Has The ‘E Plebnista’ Era Arrived?
Fans of the old Star Trek TV series may recall an episode titled ‘The Omega Glory’ whose plot revolves around a planet parallel to Earth in its’ development, but whose history diverged in that their ‘Cold War’ opponents fought a nuclear war. When The Enterprise arrives on the scene, the survivors, barbarian ‘Yangs’ and more peaceful ‘Kohm’ villagers, are locked in a fierce struggle which ends, despite outside intervention, with the former winning and reclaiming the last of their old territory in a ‘Reconquista‘ campaign that has been waged by generations of their forbears.
What has the above to do with social studies, one might well ask. Fair enough. The point of the trip down TV’s Memory Lane to the 1960s (and a mediocre episode in of a long-defunct series) is that the victorious Yangs had been at the reconquista business for so long that the ideas and ideals they sought to preserve and defend had become objects of veneration, but not of study,and they no longer understood what they professed to worship as the ‘holy of holies.’ It took a typically hammy performance by Cpt. Kirk to save the day,not only for his mission and crew, but also for the poor Yangs, who’d forgotten who they once were – Yankees. Their holy words were from the Constitution,and their garbled incantations inspired their courage but befuddled their understanding.
Can this happen to us, even without a nuclear holocaust driving the survivors into caves? If one reads the Declaration of Independence, the Constitution (which includes the Bill of Rights), as well as the Federalist Papers, Magna Charta and the other primary documents of Anglo-American political development, one might just think so. Even if the syllabus is contracted to just the Declaration of Independence and the Constitution, documents that all Americans should have read in civics class back in high school, one might well wonder., as one also might, as I did last night at a sporting event, at everyone standing (as I did),men with hats off, during the playing of the National Anthem. Are we still ‘The Land of the Free/And the Home of the Brave‘?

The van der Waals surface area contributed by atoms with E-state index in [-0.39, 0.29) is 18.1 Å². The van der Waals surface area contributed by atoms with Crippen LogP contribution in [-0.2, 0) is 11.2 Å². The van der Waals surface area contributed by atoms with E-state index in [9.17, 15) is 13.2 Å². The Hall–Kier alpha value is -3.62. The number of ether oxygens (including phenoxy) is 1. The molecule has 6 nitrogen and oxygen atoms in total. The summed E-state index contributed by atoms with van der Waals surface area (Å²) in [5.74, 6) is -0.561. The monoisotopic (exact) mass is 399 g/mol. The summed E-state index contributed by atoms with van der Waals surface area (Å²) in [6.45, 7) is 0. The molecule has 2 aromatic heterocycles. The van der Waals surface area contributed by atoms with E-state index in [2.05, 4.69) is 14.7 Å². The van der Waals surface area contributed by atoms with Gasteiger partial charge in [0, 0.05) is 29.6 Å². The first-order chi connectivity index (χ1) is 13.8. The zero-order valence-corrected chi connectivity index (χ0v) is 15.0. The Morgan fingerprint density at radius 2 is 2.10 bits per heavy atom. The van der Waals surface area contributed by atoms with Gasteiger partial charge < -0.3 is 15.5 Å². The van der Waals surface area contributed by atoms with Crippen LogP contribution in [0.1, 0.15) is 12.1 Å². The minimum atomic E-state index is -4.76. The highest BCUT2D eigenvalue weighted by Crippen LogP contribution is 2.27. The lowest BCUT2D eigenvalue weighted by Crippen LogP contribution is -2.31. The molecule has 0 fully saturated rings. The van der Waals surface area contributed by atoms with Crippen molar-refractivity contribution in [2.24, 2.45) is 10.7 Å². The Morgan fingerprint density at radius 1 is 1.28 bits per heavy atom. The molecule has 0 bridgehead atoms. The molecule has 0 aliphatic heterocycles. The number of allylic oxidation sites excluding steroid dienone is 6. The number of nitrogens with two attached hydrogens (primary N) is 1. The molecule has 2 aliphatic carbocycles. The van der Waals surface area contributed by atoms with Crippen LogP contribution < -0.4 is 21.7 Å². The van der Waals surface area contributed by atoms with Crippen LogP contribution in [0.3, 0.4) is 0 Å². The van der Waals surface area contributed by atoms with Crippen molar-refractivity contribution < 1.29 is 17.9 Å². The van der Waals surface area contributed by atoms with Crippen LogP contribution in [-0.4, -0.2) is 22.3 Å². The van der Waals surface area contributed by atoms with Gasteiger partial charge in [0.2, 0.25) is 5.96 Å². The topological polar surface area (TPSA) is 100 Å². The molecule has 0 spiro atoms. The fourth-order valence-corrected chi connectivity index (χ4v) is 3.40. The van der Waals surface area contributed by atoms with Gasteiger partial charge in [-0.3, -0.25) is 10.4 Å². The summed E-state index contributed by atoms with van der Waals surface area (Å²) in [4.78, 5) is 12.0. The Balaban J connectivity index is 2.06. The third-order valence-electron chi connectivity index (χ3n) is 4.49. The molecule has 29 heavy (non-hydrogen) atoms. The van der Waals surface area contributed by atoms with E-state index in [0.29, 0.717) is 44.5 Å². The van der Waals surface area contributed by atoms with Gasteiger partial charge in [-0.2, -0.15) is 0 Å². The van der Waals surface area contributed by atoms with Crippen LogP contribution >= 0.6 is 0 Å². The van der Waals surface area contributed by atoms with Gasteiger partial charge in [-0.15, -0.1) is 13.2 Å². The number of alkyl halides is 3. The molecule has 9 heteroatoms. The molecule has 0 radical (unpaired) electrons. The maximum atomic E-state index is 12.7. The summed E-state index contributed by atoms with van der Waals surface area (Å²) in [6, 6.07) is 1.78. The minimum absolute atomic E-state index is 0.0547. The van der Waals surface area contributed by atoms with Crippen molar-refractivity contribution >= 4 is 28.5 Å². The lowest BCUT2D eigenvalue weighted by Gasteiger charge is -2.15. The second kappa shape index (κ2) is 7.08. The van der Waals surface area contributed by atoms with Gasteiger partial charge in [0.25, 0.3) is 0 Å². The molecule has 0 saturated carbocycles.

The recent events in Boston and vicinity leading to the capture of the surviving terrorist suspect give pause to those who give more than lip service to our civic/secular ‘holy words.’ Are we ‘free’ indeed if the police can, automatic weapons at the ready, order us out of our houses and conduct searches of them? Would those Americans who came before us have tolerated it? Reading the Declaration of Independence, one would have to answer with a ‘no.’ Do we remain ‘free’ if we cede control over our lives to an all-powerful State that ‘protects’ us by eavesdropping on our phone calls, reads our e-mail traffic, monitors our financial activity and can stop, search or detain us – with Miranda rights even a subject of controversy, as if guilt can be determined before trial – it would appear, at will, all in the name of fighting a nebulous ‘terror’? If one is willing to tolerate some ‘temporary’ curtailment of liberty, for how long is it expected to last? Who decided when we can declare victory against ‘terror’ and how do we get our freedom back if it is not willingly offered to us? Is it ‘freedom’ if it can be given or taken by the State? If our rights are truly ‘inalienable,’ then the answer is something we ought to give to our public servants after due deliberation that takes counsel from the histories of those who have lived out the experiment in self-government in the past. We ought to ponder and act now, as the precedent set at Watertown may truly be our ‘E Plebnista’ moment – and a point of no return, as far as ‘the American Way of Life’ we have known it is concerned.